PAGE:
The Port of Dover has been successful in its bid to secure funding for the Green Corridor Short Straits (GCSS) feasibility study, it advises in a press release on their website. This is a project aimed at establishing a zero-carbon trade route between the UK and mainland Europe.
The Port of Dover handles freight and passenger traffic from the Dover Strait, which is the world’s busiest shipping lane. About a third of all UK-EU trade passes through the port, equating to about £144 billion of trade annually. The Green Corridor Short Straits study will examine the routes between the Port of Dover and the Ports of Calais and Dunkirk.
In a statement released by the Department for Transport, Anne-Marie Trevelyan said: “The UK has always been a proud seafaring nation and helping the maritime sector to be more environmentally friendly will mean it continues to play a key role in the UK’s economy for generations to come.”
The green straits project will support the government’s ambitious sustainability agenda, which is committed to achieving a carbon net zero target by 2050. It is hoped that the initiative will boost high value economic investment in the area, with the development of green technology clusters in East Kent.
Port of Dover’s Chief Commercial Officer, Christian Pryce, said: “The Port of Dover is leading the way on Port decarbonisation, and more broadly, on recognising the role we will play in the decarbonisation of the UK supply chain.”
He added: “We are embracing the critical role and responsibility that the Port of Dover has, and recognise complexity of the journey we are undertaking, together.”
“With sailings every 36 minutes the port supports just-in-time supply chains across the nation, being the key entry and exit point for over 2m HGVs and equivalent tourist vehicles to the UK Strategic Road Network.”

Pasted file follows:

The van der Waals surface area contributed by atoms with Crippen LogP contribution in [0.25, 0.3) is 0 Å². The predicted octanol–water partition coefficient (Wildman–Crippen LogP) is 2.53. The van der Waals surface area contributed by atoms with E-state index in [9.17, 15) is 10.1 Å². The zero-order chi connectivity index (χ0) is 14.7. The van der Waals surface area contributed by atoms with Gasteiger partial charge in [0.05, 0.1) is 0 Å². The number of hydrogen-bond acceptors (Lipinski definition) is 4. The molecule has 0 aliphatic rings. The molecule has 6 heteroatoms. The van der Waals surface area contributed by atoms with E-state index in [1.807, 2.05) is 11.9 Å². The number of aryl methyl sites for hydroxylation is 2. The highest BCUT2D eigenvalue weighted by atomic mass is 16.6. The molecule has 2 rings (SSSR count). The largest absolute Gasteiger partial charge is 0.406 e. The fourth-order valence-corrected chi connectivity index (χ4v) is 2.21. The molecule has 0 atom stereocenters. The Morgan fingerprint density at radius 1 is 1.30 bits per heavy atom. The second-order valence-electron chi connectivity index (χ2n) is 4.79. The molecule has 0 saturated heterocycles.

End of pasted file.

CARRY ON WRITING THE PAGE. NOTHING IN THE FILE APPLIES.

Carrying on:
A consortium of industry and academic partners will work on the project, including teams from the University of Ken, the Warwick Manufacturing Group, P&O Ferries, and Schneider Electric, plus other partners. The consortium have already successfully collaborated on the Dover Clean ferry Power Project from the Clean Maritime Demonstration project.
This was an initiative announced as part of the government’s Ten Point Plan for a Green Industrial Revolution, with £20m of funding available for clean maritime technology.
Mr Pryce commented: “We can adapt to a diverse traffic profile and the flexibility, capacity and resilience of the route are unmatched in the UK, making us, and our French sister ports, the prime option for the first Green Shipping Corridor.”
He added: “In 2022, Dover has moved up a gear in our sustainable ambitions – announcing our ambitious sustainability strategy in May, the Port intends to reach net-zero (direct emissions and our purchased energy) by 2025 and reaching net-zero (indirect emissions caused by our activity) by 2030.”
It is hoped that a successful scheme run by the Port of Dover will provide an example for other UK ports to set up similar Green Shipping Corridors for vessels and leisure craft in the future.
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